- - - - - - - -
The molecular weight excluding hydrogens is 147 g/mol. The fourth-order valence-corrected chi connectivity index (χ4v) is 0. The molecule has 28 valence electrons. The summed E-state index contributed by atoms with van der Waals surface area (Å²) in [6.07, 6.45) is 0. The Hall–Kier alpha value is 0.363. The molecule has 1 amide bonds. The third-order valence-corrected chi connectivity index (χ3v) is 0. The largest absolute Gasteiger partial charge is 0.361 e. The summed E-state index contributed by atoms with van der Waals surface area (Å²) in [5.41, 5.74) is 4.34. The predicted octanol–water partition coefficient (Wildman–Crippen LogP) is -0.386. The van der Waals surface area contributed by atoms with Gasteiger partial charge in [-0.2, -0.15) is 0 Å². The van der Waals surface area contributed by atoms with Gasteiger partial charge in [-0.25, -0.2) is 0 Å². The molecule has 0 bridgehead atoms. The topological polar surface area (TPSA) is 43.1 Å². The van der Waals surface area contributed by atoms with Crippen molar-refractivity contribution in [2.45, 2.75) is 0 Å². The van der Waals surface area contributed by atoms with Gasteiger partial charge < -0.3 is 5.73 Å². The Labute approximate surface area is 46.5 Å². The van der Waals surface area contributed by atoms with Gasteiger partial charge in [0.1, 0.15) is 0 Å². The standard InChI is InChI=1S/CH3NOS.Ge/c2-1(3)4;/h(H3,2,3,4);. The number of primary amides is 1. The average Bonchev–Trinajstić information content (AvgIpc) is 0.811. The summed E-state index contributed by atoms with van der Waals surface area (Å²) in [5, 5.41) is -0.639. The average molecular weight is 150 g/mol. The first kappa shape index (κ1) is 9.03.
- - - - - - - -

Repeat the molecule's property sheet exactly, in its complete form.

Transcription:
The molecular weight excluding hydrogens is 147 g/mol. The fourth-order valence-corrected chi connectivity index (χ4v) is 0. The molecule has 28 valence electrons. The summed E-state index contributed by atoms with van der Waals surface area (Å²) in [6.07, 6.45) is 0. The Hall–Kier alpha value is 0.363. The molecule has 1 amide bonds. The third-order valence-corrected chi connectivity index (χ3v) is 0. The largest absolute Gasteiger partial charge is 0.361 e. The summed E-state index contributed by atoms with van der Waals surface area (Å²) in [5.41, 5.74) is 4.34. The predicted octanol–water partition coefficient (Wildman–Crippen LogP) is -0.386. The van der Waals surface area contributed by atoms with Gasteiger partial charge in [-0.2, -0.15) is 0 Å². The van der Waals surface area contributed by atoms with Gasteiger partial charge in [-0.25, -0.2) is 0 Å². The molecule has 0 bridgehead atoms. The topological polar surface area (TPSA) is 43.1 Å². The van der Waals surface area contributed by atoms with Crippen molar-refractivity contribution in [2.45, 2.75) is 0 Å². The van der Waals surface area contributed by atoms with Gasteiger partial charge < -0.3 is 5.73 Å². The Labute approximate surface area is 46.5 Å². The van der Waals surface area contributed by atoms with Gasteiger partial charge in [0.1, 0.15) is 0 Å². The standard InChI is InChI=1S/CH3NOS.Ge/c2-1(3)4;/h(H3,2,3,4);. The number of primary amides is 1. The average Bonchev–Trinajstić information content (AvgIpc) is 0.811. The summed E-state index contributed by atoms with van der Waals surface area (Å²) in [5, 5.41) is -0.639. The average molecular weight is 150 g/mol. The first kappa shape index (κ1) is 9.03.